Shows & Panels
- The 2014 Big Picture on Cyber Security
- AFCEA Answers
- Ask the CIO
- Building the Hybrid Cloud
- Connected Government: How to Build and Procure Network Services for the Future
- Continuing Diagnostics and Mitigation: Discussion of Progress and Next Steps
- Federal Executive Forum
- Federal Tech Talk
- The Intersection: Where Technology Meets Transformation
- Maximizing ROI Through Data Center Consolidation
- Moving to the Cloud. What's the best approach for me
- Navigating Tough Choices in Government Cloud Computing
- The New Generation of Database
- Satellite Communications: Acquiring SATCOM in Tight Times
- Targeting Advanced Threats: Proven Methods from Detection through Remediation
- Transformative Technology: Desktop Virtualization in Government
- Value of Health IT
Shows & Panels
The Associated Press is reporting that senior military leaders told Congress in a closed door session that two of the four U.S. deaths in Benghazi might have been prevented. Military leaders say if commanders had known more about the intensity of the gunfire directed at the CIA facility where Americans had taken refuge, they could have taken action. AP reports they thought the fighting had subsided and the Americans who had fled to the CIA base about a mile away were safe.
Jill Singer, partner at Deep Water Point and former CIO of the National Reconnaissance Office, sits down with Women of Washington radio show hosts Aileen Black and Gigi Schumm, for a discussion about cloud computing and insider threats.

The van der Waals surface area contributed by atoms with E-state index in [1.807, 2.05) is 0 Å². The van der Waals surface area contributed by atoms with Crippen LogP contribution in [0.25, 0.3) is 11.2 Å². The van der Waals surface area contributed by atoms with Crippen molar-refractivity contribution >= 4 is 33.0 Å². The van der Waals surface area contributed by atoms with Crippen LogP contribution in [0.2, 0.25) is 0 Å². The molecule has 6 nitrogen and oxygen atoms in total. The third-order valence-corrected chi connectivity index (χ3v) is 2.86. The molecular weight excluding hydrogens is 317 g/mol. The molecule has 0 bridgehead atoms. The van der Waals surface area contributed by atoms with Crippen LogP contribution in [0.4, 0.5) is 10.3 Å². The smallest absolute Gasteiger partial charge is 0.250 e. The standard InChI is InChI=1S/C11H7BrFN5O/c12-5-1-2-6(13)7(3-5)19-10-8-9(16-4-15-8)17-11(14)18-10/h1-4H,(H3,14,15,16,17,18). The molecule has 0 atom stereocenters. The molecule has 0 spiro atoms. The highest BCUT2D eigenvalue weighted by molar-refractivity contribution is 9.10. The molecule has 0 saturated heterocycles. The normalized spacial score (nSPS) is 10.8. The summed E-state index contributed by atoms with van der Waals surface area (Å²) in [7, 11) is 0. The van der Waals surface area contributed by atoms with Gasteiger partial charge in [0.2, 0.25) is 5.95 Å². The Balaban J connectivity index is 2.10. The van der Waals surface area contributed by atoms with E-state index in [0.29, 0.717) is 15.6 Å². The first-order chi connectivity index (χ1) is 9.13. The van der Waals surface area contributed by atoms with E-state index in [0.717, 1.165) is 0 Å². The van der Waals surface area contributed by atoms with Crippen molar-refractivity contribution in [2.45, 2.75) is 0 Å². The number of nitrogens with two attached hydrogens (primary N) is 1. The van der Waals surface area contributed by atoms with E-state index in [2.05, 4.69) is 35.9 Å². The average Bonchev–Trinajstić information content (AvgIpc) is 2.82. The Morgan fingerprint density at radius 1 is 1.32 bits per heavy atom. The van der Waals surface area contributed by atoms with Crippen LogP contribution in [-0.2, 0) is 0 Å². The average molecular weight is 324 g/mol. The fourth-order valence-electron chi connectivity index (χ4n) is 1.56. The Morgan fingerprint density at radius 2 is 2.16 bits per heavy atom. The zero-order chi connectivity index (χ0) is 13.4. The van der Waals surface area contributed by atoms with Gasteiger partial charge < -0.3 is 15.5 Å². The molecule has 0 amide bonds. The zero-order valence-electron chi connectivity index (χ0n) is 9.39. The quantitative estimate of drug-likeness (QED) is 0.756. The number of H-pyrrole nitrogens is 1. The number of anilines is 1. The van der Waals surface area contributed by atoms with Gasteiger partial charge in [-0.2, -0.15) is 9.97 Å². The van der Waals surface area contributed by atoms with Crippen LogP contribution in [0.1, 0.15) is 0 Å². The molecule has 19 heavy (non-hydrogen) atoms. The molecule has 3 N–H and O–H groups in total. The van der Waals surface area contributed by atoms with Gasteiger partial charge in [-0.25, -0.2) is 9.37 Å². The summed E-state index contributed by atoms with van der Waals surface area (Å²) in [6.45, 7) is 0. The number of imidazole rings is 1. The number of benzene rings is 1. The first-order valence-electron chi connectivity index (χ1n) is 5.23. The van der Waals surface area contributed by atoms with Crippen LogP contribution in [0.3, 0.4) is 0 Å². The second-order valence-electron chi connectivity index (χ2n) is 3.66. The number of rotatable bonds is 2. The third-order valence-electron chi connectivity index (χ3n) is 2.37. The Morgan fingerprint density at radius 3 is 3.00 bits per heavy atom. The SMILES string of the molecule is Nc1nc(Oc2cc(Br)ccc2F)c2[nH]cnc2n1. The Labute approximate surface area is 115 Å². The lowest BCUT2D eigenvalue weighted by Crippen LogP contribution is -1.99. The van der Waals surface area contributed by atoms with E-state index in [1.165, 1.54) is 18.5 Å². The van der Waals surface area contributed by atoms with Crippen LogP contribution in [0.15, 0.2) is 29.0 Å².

The Associated Press reports it has obtained a document indicating 15 CIA employees were disciplined for committing sexual, racial or other types of harassment last year. That included a supervisor who was removed from the job after engaging in bullying and hostile behavior, as well as an operative who was sent home from an overseas post for inappropriately touching female colleagues. The agency says there is zero tolerance for that type of behavior in the agency's workforce.
CIA disciplines 15 officers for harassment; agency says it has no tolerance for such behavior
NSA, State and nearly every other agency are developing "fixes" to protect unauthorized employees from taking data. Experts say employees need to understand why the rules are in place and how they benefit both the organization and worker. OMB says one way to improve the situation is by reducing the number of federal employees with security clearances-an initiative that already is underway.
After a decade of increases to the intelligence community's workforce, it's time to cut back once again. But IC leaders say they'll take a strategic approach this time around.
Prosecutors must turn over details about the time Abd al Rahim al-Nashiri, a Guantanamo Bay detainee, spent in secret CIA prisons after his arrest in connection with the deadly attack on the USS Cole in Yemen. That was a military judge's order in the case on Tuesday. Defense attorneys representing Nashiri had sought the order. He's accused of master-minding the Oct. 12, 2000, bombing of the Cole in which 17 U.S. sailors were killed and 42 were injured.